Similarly, the facts about ways to fix the obesity problem are clear. None of the current suggestions work. If any one idea had merit, the word would spread like wildfire. As it is, every new crash diet or exercise program has its fifteen minutes of fame, while the well-meaning "healthy eating" programs are the neglected stepchild compared to the advertising and delectable offerings of the omnipotent food industry. Everyone is desperate for a new solution to cling onto, but no one wants to be clear about what really can be done.
The problem needs to be split up into two parts. First, what are the practical approaches for the currently overweight and obese? And the second part of that question no expert wants to address: what are reasonable goals for long-term weight loss? Second, what can the country do to ensure the obesity problem is limited to a few generations and does not become the new norm? Although the two pieces overlap, separating them clears up the difference between realistic expectations and activism.
Only one weight loss approach works. And it's completely obvious and intuitive. In order to change ingrained behavior, one needs a long-term, sustainable, consistent meal plan developed with a professional or a program since an individual who struggles with food inevitably reverts to old patterns without external intervention. That means working with a doctor, nutritionist or a reasonable program such as Weight Watcher's to implement and follow a clear daily approach to food. The plan needs to provide adequate calorie intake to sustain health and to stay within the person's energy needs. After years of excess food, it will take years for a body to adjust hunger cues and adapt its weight range to a lower food intake. All of the evidence makes it clear this is the only effective option.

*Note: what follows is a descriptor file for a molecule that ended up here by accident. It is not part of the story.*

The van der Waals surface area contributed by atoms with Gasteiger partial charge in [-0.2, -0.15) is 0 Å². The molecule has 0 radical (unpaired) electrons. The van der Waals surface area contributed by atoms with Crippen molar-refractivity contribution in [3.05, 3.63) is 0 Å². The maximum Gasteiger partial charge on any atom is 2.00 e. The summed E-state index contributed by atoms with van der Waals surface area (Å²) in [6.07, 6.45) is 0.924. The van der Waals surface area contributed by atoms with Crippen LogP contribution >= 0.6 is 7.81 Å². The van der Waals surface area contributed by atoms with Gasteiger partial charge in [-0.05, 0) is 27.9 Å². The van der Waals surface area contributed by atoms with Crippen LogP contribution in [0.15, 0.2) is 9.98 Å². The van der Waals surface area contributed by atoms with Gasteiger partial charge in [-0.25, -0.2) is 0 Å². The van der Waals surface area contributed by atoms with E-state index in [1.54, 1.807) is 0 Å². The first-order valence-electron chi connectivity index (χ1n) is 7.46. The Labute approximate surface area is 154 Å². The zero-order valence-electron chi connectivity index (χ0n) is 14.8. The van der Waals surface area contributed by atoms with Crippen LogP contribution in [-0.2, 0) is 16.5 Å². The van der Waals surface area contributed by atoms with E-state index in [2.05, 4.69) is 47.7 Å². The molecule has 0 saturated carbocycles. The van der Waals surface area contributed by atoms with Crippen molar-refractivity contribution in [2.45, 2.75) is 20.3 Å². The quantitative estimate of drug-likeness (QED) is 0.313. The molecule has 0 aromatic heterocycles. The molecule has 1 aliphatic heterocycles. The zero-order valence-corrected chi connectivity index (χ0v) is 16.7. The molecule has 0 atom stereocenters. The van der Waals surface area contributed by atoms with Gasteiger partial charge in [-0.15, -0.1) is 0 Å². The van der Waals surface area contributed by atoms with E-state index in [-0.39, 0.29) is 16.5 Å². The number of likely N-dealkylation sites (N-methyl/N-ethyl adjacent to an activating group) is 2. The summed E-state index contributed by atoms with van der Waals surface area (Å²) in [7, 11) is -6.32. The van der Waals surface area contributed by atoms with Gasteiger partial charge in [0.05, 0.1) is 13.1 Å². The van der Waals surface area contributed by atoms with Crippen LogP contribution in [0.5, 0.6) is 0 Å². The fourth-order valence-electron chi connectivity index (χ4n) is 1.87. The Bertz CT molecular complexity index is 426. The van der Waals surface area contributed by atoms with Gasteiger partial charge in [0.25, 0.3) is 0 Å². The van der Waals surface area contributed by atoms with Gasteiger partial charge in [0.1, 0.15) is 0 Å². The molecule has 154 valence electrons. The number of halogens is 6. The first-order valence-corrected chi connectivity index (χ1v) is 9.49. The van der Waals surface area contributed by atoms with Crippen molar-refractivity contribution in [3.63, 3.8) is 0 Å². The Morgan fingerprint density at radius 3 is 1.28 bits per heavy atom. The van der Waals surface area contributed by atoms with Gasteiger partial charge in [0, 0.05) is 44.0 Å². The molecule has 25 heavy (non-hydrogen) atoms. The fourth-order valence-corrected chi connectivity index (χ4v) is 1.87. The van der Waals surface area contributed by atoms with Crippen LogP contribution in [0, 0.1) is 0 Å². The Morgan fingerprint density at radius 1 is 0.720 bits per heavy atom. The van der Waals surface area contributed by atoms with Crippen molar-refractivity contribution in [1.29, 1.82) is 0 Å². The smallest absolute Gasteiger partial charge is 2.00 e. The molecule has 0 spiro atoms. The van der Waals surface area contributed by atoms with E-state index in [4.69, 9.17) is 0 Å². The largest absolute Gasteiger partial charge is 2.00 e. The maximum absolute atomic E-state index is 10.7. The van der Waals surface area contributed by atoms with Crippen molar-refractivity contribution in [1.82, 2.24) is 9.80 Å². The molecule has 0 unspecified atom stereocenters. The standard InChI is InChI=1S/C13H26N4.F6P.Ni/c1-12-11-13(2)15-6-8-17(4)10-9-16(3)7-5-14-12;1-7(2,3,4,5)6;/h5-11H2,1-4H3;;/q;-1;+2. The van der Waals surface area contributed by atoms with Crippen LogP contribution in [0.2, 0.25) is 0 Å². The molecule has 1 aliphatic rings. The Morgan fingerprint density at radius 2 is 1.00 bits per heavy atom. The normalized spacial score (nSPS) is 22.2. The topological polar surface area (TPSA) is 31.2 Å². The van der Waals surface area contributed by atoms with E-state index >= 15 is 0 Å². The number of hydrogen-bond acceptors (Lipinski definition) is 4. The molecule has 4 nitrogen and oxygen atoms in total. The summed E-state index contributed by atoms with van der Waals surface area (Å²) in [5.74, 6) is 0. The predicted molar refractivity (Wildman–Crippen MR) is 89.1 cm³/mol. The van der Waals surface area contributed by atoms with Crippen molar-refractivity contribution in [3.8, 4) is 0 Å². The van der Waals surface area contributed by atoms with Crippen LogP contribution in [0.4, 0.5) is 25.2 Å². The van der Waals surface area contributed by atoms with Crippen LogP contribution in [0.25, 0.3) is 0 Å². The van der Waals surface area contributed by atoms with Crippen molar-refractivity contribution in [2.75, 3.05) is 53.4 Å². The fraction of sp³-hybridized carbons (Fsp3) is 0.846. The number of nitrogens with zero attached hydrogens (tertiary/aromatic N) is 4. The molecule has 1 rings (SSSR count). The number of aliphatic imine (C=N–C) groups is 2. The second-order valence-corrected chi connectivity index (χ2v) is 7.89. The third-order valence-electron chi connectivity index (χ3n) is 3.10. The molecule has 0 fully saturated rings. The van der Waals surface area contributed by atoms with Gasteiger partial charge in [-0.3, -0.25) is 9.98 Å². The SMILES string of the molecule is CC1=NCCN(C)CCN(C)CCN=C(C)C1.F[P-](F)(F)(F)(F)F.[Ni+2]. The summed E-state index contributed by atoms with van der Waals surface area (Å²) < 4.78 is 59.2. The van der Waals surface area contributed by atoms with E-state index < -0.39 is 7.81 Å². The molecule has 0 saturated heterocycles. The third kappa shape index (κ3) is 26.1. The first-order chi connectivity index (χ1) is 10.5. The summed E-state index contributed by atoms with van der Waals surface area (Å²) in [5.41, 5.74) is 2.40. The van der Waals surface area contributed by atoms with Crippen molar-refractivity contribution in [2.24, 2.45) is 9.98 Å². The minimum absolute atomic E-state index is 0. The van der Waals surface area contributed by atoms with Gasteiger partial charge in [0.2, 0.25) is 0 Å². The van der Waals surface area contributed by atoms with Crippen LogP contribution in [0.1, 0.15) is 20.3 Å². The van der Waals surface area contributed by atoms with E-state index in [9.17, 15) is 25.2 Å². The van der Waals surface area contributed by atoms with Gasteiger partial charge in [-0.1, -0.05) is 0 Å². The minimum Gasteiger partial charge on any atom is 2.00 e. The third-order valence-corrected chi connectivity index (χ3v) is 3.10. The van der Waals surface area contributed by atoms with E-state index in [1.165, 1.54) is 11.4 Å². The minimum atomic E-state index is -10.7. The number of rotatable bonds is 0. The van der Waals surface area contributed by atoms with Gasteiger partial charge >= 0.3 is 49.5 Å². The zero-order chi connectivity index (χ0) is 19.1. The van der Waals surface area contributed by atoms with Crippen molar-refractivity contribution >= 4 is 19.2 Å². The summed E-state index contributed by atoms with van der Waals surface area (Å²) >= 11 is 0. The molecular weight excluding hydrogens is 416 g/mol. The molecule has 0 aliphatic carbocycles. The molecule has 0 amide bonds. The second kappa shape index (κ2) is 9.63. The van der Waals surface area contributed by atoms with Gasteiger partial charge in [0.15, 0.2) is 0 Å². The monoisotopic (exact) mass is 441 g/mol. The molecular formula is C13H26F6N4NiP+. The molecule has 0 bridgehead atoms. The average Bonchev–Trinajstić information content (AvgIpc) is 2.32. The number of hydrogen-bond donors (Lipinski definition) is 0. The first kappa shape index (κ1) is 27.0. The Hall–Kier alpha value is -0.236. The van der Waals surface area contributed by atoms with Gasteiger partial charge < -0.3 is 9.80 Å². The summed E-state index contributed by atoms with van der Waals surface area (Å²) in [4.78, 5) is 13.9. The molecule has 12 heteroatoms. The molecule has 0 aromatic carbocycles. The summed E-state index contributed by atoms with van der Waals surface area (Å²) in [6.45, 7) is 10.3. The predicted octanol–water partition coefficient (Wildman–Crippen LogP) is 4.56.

There's a reason no expert will make this point. The diet industry preys on the collective desperation to lose weight now. Even the smartest, most experienced dieters know that no magic diet will ever work. Yet the masses suffer under the delusion that permanent, speedy weight loss is in their immediate future. No one will hear otherwise and no one is brave enough to face the wrath of saying it like it is.